Pamukkale travertine terraces is one of the most popular places in Turkey. The term Pamukkale means “cotton castle” and derives from the fact that terraces acquire cotton like appearance in this section of the valley of the Menderes River. Existing thermal springs in the area attracted the attention of the Romans, who built here a spa town – Hierapolis.
The hot springs are related to the existence of an area with strong tectonic movements, due to the fact that Turkey lies in an area in which three tectonic plates (the Arabian, the Anatolia and the Eurasian plate) collide, which allows the continuous rise of hot water (about 100°F), rich in carbonate minerals. This water drips along the slopes and, when it cools, the carbonate minerals precipitate, forming a type of limestone known as travertine. The pressure difference also enhances this process. The precipitation is continuous and allows the formation of terraces which succeed each other forming a cascade.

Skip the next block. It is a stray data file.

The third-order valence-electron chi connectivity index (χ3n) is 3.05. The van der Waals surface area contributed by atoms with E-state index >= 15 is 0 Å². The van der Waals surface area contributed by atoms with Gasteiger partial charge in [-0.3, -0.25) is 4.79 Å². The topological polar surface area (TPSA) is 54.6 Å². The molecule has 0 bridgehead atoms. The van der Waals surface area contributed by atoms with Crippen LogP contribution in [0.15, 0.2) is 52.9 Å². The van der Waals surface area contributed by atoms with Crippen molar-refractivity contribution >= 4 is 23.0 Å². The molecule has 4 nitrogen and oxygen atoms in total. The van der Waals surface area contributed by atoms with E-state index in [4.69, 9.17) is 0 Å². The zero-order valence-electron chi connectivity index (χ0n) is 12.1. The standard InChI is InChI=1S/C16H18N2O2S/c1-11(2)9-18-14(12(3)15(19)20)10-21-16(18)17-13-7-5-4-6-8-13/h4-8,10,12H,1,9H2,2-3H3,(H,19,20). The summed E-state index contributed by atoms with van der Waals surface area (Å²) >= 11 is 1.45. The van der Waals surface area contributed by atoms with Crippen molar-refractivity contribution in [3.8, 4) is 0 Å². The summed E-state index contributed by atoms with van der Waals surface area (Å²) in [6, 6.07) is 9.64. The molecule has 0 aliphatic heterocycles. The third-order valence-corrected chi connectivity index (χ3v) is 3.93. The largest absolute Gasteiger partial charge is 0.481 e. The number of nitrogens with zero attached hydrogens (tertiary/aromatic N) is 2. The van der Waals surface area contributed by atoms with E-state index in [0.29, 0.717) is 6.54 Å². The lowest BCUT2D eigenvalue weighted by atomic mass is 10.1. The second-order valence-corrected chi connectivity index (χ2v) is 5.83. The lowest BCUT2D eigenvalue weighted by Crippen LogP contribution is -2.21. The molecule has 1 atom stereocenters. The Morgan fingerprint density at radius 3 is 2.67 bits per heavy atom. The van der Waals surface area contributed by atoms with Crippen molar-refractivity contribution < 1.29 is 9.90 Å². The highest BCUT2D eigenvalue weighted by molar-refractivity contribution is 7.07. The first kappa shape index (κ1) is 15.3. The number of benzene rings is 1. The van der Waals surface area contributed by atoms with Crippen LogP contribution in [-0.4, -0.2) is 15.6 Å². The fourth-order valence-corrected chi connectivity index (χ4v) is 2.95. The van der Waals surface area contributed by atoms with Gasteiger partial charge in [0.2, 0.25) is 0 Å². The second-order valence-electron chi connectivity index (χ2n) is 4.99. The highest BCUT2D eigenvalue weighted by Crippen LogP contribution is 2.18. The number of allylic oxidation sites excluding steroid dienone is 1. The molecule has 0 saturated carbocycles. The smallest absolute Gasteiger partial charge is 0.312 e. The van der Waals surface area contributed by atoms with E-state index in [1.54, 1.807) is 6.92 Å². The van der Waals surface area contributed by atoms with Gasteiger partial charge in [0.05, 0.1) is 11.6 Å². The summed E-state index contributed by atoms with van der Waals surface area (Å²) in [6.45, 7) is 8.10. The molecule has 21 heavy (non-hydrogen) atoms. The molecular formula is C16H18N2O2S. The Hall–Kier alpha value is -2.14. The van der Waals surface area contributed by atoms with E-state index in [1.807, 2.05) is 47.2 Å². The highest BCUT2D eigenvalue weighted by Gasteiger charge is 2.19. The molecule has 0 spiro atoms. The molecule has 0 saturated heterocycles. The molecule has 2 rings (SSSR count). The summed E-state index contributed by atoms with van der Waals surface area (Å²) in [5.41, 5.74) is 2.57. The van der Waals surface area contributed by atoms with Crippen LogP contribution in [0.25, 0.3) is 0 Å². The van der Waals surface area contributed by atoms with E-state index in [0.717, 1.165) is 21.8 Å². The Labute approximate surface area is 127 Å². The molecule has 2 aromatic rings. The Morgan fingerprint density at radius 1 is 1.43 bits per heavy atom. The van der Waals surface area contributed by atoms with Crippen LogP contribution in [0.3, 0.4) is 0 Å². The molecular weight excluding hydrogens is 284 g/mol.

The existence of frequent earthquakes have changed the location through which the hot water springs, which causes the “death” of some of these terraces and the emergence of new ones. Although the water has radioactive material, the amount is minimal and there is no risk for anyone who uses it occasionally. Within the terraces in a half-moon, once used as natural pools, blue turquoise shallow waters accumulate, and at its edge stalactites are formed resulting from runoff.
From a distance, Pamukkale looks like a snow-covered slope with frozen waterfalls, creating quite a visual impact, and is a virtually unique in the world. There are only four places with a similar geomorphology, although all smaller. These places are the Hot Springs Mammoth in Yellostone (USA), Egerszalók (Hungary), Huanglong in Sichun (China) and Hierva el Água (Mexico). We visited the latter on our 2012 summer trip, on the Route of the Mayas.